If you’re the parent of a particularly shy, anxious, or socially awkward teenager, drop-off day is likely to be a nightmare for you. You may feel the need to jump in and start introducing your child to new people, negotiating side’s of the room with their new roommate, or looking up part-time jobs or extracurricular activities they could sign up for. This is natural, as you have been doing this for them probably for their entire life, but now is the time to stop. You have to understand that, in a few hours, you’ll be back at home, and your child is going to have to do things for him or herself, so let them start now. It’s their college experience, not yours, so if they want to meet someone, have the left side of the room, or sign up for the college football team, they should be the one to do it, not you.
Don’t Get Judgy
Your child’s roommate could look like the biggest mess on the planet, but that doesn’t mean that you’re allowed to express this opinion. You may think that another student may be a better fit for your child, but you have to keep quiet, and not say anything to your son or daughter. As much as you might be uncomfortable with the idea, your child now has to live independently, which means that they have to form their own opinion of their roommate. It’s also not very nice to judge someone purely on their appearances. For all you know, the girl who you passed on the way in, wearing booty shorts and way too much fake tan, could be your doctor, or even president, in the future. Never judge a book by its cover, and even if you do, never share your judgments with your child.
Let Them Go
You can’t say goodbye to your child, and then text them to ask what they’re doing the second you get in the car to drive home (yes, some mothers do this). Your child is living independently, which means they need their independence. You can’t expect your child to text you back straight away, or immediately answer the phone when you call when they’re trying to live their own life. Let’s be honest; You don’t even do that when they text or call you. Let your son or daughter contact you, if and when they want to or need to. Together, you could agree on a day and time once a week for a Skype call, so that you know you’re going to get some contact from them.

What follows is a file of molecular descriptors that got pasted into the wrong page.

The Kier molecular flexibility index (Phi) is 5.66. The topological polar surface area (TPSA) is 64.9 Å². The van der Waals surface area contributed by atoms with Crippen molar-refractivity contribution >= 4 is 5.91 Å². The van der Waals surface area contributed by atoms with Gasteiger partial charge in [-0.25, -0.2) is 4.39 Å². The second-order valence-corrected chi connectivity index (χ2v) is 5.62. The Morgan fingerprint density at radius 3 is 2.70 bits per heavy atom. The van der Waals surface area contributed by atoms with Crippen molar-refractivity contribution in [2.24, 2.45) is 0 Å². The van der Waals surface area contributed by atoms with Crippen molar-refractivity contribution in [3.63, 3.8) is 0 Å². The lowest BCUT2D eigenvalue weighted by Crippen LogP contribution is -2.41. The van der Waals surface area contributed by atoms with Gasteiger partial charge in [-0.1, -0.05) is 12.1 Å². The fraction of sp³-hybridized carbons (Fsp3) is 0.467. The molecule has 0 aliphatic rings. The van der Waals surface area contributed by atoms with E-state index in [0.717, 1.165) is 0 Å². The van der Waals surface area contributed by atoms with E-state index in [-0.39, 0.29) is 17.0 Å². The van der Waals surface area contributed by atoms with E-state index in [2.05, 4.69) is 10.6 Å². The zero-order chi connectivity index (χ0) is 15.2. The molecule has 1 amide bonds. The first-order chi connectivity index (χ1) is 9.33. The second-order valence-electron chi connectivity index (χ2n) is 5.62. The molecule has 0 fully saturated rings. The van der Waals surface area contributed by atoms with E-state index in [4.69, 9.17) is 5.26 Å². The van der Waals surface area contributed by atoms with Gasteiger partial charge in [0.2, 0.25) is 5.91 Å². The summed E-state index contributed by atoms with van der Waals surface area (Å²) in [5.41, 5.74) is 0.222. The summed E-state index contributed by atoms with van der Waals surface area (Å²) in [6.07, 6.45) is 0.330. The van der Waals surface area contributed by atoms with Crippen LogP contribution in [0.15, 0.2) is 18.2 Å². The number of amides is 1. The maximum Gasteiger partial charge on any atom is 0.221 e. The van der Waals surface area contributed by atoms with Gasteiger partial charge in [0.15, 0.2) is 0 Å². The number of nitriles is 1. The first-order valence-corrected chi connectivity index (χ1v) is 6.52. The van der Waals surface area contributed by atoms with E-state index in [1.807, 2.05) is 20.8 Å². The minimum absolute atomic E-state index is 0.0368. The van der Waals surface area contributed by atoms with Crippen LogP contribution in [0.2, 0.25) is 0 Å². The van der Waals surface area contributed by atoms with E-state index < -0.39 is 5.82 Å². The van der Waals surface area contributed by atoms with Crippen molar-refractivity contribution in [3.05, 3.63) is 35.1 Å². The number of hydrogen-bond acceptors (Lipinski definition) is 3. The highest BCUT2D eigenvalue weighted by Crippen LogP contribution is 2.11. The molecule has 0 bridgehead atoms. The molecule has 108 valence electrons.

You Can Keep An Eye
If you are really worried or missing them, there is nothing wrong with having a look through their social media accounts, as long as that’s all you’re doing. You should never comment on any of their posts, or post messages on their wall. Not only is this the opposite of giving them their own space, but it’s also pretty embarrassing, and they wouldn’t thank you for it. If they have any problems, avoid getting immediately involved, unless they’ve specifically asked you to. Wanting to handle a problem yourself shows maturity, and you should be proud of your child for that. However, there are instances where you should draw the line, such as when your child is in physical danger.
Preparing to send your child off to college is difficult and emotional, but it only gets worse once they’re there. It can be hard to find a balance between giving your child their own space, and completely leaving your child to fend for themselves. It certainly takes time, especially if you have always been a pretty involved parent, but don’t worry, it will get easier.